History and Facts.

As you probably know (or not) there were two luthiers with the name Favino. Jacques, the father and Jean-Pierre, the son.
Jacques was born early July 1920 in Piemont, North-Italy. He and his family moved to Paris in 1923. Jacques served his apprenticeship at Busato guitars in Paris. Busato built the large-body guitars (versus the small, Selmer-style body) before Favino, and these guitars served as the model for Jacques. He was not "copying" Selmer; he was actually copying Busato! Jacques started the Favino workshop in 1946, he made his first guitar in the early 50's. He had a few workshops, but the most famous is the workshop at Rue de Clignancourt 9, at the bottom of the Montmartre in Paris. In his workshop were also working Gino Papiri and Ugo Teraneo. Jean-Pierre joined later.
In the 1970's Favinos were imported into the USA by a tiny company named Favino North America. To escape some sort of tax or custom duty, Jacques Favino shipped them completed but without any finish on them and then were finished here by the famous Wurlitzer organ factory, since the owner of the US company was friends with the Wurlitzer company. Joan Baez played one.
Since Jacques retired in 1978, he lived with his wife at the Côte D'Azur in France . He past away on December 20th 1999 in Cagnes-sur-Mer.
Jean-Pierre (1952) the son of Jacques, studied at the school of applied industrial Arts. Officially he entered the workshop in September 1973. He made his first guitar in the Spring of 1979 (Or earlier?). In 1983 he started to work alone in the workshop. But there was a time he had a pupil or assistant.
Musicians always have been very important for the Favino's. Their workshop was a meeting place for guitarists were they spoke about sound and comfort and were jamming. There always was a direct communication between the instrument and the musicmakers. JP considers himself as the intermediate between the musician and the instrument. In 1990 JP moved to Castelbiaque at the foot of the Pyrenees. His production is limited to thirty instruments a year. Twenty percent is standard and the rest is on demand/order.

- Jean-Pierre's workshop in Paris: 31 Rue Reuilty in Paris. Metro Reuilty-Didot. At the end of every month. Better always phone first!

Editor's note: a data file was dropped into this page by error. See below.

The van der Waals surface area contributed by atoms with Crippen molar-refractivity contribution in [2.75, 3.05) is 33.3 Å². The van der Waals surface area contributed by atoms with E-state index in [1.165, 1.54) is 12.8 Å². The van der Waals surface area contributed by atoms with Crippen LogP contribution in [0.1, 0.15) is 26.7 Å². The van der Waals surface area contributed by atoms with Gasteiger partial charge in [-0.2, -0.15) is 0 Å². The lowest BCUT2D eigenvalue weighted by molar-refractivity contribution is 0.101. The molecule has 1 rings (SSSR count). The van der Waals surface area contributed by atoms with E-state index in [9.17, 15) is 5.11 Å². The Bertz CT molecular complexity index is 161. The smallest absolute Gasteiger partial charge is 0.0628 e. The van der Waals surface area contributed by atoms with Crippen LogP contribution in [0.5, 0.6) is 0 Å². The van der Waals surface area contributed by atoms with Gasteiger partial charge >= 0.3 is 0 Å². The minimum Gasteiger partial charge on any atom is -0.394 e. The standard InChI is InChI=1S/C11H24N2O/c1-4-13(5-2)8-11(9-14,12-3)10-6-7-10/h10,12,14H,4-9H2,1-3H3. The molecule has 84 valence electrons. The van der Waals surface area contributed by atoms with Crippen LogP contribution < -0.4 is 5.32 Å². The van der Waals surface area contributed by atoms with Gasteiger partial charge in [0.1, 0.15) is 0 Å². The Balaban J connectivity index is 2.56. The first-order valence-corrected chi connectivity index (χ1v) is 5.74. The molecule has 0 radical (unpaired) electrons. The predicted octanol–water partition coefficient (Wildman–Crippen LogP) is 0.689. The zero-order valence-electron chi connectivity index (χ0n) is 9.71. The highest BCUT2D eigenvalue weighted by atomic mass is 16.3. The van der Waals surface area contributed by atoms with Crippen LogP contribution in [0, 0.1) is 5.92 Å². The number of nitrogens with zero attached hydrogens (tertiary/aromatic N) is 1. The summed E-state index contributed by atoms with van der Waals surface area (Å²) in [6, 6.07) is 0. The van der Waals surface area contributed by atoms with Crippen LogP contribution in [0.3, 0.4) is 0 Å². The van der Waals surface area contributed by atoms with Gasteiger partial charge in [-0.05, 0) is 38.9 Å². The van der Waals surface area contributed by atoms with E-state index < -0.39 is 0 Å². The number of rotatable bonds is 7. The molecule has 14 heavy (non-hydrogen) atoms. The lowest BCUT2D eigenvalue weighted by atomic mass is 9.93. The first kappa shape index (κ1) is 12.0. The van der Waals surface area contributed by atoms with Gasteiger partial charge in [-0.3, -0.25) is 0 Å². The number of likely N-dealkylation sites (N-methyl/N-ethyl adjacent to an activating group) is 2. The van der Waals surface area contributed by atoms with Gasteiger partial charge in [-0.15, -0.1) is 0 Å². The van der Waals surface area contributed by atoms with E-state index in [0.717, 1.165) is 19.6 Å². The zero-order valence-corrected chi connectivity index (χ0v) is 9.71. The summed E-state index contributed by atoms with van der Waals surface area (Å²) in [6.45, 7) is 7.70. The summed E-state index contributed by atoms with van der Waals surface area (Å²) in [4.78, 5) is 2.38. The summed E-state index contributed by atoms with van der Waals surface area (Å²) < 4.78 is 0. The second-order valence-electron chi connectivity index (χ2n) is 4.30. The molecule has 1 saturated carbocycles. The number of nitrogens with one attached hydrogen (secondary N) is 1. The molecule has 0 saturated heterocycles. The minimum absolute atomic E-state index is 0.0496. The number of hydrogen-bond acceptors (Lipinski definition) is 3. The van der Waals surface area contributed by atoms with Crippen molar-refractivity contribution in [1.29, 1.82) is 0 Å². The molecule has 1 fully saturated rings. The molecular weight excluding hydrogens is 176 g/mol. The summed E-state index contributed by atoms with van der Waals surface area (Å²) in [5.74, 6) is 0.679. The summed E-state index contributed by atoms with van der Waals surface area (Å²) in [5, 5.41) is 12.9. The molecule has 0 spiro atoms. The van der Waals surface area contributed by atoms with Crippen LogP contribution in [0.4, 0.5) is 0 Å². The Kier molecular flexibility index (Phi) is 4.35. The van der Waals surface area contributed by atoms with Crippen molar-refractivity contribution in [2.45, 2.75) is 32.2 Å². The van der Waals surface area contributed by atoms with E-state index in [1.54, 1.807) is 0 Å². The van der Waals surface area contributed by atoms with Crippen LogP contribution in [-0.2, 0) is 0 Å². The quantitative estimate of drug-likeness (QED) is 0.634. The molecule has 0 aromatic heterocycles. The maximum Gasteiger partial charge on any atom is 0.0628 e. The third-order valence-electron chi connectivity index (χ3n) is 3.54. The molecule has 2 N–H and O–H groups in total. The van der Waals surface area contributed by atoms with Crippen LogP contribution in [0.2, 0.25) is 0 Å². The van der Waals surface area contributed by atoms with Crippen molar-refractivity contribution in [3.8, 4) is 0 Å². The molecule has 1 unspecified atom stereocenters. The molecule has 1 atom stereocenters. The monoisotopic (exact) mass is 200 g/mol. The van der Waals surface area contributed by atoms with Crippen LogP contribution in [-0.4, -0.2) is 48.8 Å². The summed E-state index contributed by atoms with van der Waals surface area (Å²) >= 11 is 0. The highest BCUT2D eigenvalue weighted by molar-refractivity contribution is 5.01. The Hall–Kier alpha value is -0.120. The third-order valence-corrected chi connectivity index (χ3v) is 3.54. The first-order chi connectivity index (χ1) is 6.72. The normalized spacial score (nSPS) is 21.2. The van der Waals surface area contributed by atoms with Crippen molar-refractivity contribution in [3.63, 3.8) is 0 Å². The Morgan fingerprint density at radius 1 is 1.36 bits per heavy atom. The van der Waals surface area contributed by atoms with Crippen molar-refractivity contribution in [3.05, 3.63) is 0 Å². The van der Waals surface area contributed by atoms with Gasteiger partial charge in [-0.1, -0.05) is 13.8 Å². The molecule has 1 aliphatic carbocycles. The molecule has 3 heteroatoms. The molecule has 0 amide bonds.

- Jean-Pierre at Home: Les Gaouats 31160 Castel Biague France Tel :

Question: In Belgium a 1952 Chauvet-Favino has been spotted. The inside label says: CHAUFET & FAVINO, the date is 1952 the nr. in not filled in. The guitar has 2 F-holes and a V-shaped neck. Could this be a real Favino? Romain. Who knows more about this interesting subject? Please mail!
Answer: I've been told that Chauvet and Favino have made Jazz-guitars in the 50's. They where equipped with a Tonemaster pick-up.

Rumor And Gossip

A Jacques is better than an Jean-Pierre. I have #1001 which is an superb guitar and I know a D-hole that beats every guitar. Both made by Jean-Pierre. Ok, some are better then others. I heard a rumor once that some of the Favinos in the late seventies (1978-1980) possibly do not sound as good and so be careful because this might be untrue.

There are also a few Favino's with both the names Jacques and Jean-Pierre on them. Story's tell that Jacques made the body and Jean-Pierre the rest!? Jacques left the workshop in 1978 and Jean-Pierre continued to use the old labels and name and he did not officially take over the workshop until between 1980 and 1983. (This is still not clear to me). Jacques also may have made guitars from old Selmer stock. This is true and I have played a few. They do not always carry the Selmer logo. See the oldest Favino in the Favino Archive. The body shape in these is different from the later Favino guitars. Matelot Ferret played one of these!

How to identify your Jacques Favino?

The Favino's used about 4 or 5 different kind of labels. The labels used between the end of the 70's until 1984 are often with both of the names and Jean-Pierre's label has been very similar to Jacques for a while. These guitars are a bit harder to to identify. The headstock label has had a few redesigns also.

The elder Jacques stopped working in 1978. Guitars after that date cannot be Jacques Favino's.
There should be no headstock label. Jean-Pierre introduced the golden name J-P Favino label at the head.
- The label inside the guitar should bare both Jacques name and signature. Some labels in Jean-Pierre's guitars say Jacques, with Jean-Pierre's handwriting! Also check the date. These marks should all be there! Look through the soundhole under the fretboard. There you'll see the block of wood under the fret board. If there is no stamp it's an Jacques. If you see a stamp it's made by Jean-Pierre. Also look at the left corner. Is it round? Jean-Pierre. Or is it an beveled edge? Jacques. But does is matter if the guitar is made by Jacques or Jean-Pierre, if it is a great sounding guitar?

How to value a Favino?

The value of a Favino as a priceless collectible is hard to judge. I think this is more due to age and the amount of cost it has taken over time to maintain the instrument rather than the names themselves. Both father and son created guitars of comparative quality and worth. My opinion is that a Favinos value should be equal to what you paid plus or minus capital improvements and depreciation. For example, if you put $250 into refretting the instrument, then generally its value increases by that amount, or your cost. Favinos have premium value because the cost of maintainance made it possible for them to survive. Collecting a Favino does not increase its value but playing it and repairing it does. Ultimately the Favino guitars sound unlike any other and their value is in their uniqueness and utility.